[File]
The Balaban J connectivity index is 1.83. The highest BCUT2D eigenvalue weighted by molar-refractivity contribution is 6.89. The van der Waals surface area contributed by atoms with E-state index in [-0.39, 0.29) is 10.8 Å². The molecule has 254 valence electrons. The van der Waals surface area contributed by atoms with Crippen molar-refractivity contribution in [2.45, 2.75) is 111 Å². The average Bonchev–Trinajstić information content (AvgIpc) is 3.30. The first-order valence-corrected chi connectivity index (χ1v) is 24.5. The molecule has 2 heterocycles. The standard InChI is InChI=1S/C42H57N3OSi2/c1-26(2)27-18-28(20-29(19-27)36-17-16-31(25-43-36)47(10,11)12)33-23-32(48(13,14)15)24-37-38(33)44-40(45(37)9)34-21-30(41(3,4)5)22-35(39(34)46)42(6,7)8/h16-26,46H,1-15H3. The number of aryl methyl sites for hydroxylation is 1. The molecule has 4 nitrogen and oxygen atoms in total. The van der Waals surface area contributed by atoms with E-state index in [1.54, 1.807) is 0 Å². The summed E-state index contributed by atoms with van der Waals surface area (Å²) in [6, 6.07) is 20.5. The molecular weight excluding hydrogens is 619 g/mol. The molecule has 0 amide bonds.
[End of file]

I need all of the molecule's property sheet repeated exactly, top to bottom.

The Balaban J connectivity index is 1.83. The highest BCUT2D eigenvalue weighted by molar-refractivity contribution is 6.89. The van der Waals surface area contributed by atoms with E-state index in [-0.39, 0.29) is 10.8 Å². The molecule has 254 valence electrons. The van der Waals surface area contributed by atoms with Crippen molar-refractivity contribution in [2.45, 2.75) is 111 Å². The average Bonchev–Trinajstić information content (AvgIpc) is 3.30. The first-order valence-corrected chi connectivity index (χ1v) is 24.5. The molecule has 2 heterocycles. The standard InChI is InChI=1S/C42H57N3OSi2/c1-26(2)27-18-28(20-29(19-27)36-17-16-31(25-43-36)47(10,11)12)33-23-32(48(13,14)15)24-37-38(33)44-40(45(37)9)34-21-30(41(3,4)5)22-35(39(34)46)42(6,7)8/h16-26,46H,1-15H3. The number of aryl methyl sites for hydroxylation is 1. The molecule has 4 nitrogen and oxygen atoms in total. The van der Waals surface area contributed by atoms with E-state index in [1.54, 1.807) is 0 Å². The summed E-state index contributed by atoms with van der Waals surface area (Å²) in [6, 6.07) is 20.5. The molecular weight excluding hydrogens is 619 g/mol. The molecule has 0 amide bonds.